Painful Feet & Chilblains

What are chilblains?

Chilblains (also called pernio) are small itchy, red (and sometimes purple) swellings on the skin. They may become increasingly painful, swell and then dry out leaving cracks in the skin that expose the foot to the risk of infection. They occur on the toes (particularly the smaller ones), fingers, face, nose and ears.  They can lead to blisters and break down to become a small ulcer prone to infection.

What causes them?

Chilblains develop when the tiny blood vessels under the skin constrict under cold conditions reducing the flow of blood until the area warms up again and causes some leakage of fluid into the surrounding tissue. Not everyone develops them as this depends to a large extent on the efficiency of your circulation and reaction to cold.  It is thought that rapid temperature changes from cold to hot can also be a cause.  If the skin is chilled and is then followed by too rapid warming next to a fire or through using a hot water bottle, chilblains may result.

Cold feet on a winters day

Who gets them?

Painful chilblains are common, the condition mainly affects young adults working outdoors in cold places or people who do not wear socks or tights in winter. Elderly people, whose circulation is less efficient than it used to be, people who don’t take enough exercise and those suffering from anaemia are also susceptible.

How do I know I have them?

During the onset of winter, susceptible people will experience burning and itching on their hands and feet. Upon entering a warm room, the itching and burning is intensified.  There may also be some swelling or redness and in extreme cases the surface of the skin may break and sores (ulcers) may develop.

What are the treatments?

If you have developed chilblains do not scratch them, instead use soothing lotions such as witch hazel and calamine on them to take away most of the discomfort.

If the chilblain has ulcerated, apply an antiseptic dressing. If you have diabetes or are undergoing medical treatment, do have the ulcer assessed by your GP or Podiatrist.  Here at Waverley foot Clinic this problem is something we often advise upon.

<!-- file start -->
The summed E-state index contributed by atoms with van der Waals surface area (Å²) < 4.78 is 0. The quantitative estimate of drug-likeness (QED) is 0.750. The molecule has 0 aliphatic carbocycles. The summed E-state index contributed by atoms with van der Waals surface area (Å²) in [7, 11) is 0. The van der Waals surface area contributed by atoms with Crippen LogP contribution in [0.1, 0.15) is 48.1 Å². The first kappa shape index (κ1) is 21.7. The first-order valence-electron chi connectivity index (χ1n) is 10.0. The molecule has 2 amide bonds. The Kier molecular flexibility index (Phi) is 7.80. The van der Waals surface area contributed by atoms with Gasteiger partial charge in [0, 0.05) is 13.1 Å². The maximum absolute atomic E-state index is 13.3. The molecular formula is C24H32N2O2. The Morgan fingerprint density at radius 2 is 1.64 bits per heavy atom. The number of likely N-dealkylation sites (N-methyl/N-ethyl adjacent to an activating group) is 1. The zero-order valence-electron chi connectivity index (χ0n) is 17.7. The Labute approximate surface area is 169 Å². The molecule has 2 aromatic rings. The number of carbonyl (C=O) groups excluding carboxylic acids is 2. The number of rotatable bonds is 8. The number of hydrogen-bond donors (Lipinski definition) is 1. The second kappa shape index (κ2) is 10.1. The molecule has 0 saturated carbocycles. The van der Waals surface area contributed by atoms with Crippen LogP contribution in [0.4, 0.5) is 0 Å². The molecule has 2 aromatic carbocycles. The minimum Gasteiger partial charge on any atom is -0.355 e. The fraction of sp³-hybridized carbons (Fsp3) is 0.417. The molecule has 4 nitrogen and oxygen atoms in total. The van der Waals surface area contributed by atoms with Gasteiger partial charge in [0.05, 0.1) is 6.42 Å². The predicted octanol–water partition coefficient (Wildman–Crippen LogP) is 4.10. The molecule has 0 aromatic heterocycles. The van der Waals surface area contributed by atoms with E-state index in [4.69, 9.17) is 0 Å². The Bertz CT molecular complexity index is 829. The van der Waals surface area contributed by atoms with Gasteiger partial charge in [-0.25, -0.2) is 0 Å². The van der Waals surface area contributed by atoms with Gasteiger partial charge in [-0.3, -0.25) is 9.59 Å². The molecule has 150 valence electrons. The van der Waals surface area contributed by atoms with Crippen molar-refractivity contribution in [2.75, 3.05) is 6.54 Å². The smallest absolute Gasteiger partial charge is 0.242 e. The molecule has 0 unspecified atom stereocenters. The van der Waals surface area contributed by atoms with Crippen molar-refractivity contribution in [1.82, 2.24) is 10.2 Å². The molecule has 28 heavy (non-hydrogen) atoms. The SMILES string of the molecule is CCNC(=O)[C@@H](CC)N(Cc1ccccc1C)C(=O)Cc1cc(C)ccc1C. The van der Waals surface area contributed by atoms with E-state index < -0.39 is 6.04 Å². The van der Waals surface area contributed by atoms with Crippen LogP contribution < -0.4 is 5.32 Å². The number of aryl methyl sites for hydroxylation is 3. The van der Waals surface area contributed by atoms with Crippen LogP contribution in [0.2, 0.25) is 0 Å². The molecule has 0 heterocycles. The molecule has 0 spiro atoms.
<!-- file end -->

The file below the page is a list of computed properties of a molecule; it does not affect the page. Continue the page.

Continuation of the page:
If the chilblains have not broken, you can paint them with a mixture of friar’s balsam and a weak solution of iodine, which your pharmacist may make up for you or an over-the-counter preparation.  At night, rub some lanolin ointment well into the feet to help retain the heat.

How can I prevent them?

The best way to prevent chilblains is to keep your legs, feet and body warm, especially if your circulation is poor and your mobility is limited.

The whole body, rather than just the feet, needs to be kept warm. Trousers, long boots, tights, leg warmers, long socks and gloves will also help. Research has shown double layers of warm clothing to the legs in cold weather may help to keep the extremities warm.


Please call the clinic for an appointment if you require further foot health advice or treatment

About Waverley Foot Clinic

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Jonathan Kirk - Lead Chiropodist / Podiatrist & Practise Owner | MChS BSc (hons)

Jonathan Kirk - Lead Chiropodist / Podiatrist & Practise Owner | MChS BSc (hons)

Waverley Foot Clinic is owned and managed by Mr. Jonathan Kirk. His long career within healthcare started by qualifying as a Registered General Nurse followed by a successful career within the UK medical industry working in sales and senior management. Latterly, Jonathan returned to University as a mature student to undertake a BSc (hons) degree in Podiatry and is currently based in Farnham utilising his varied clinical and Podiatric experience.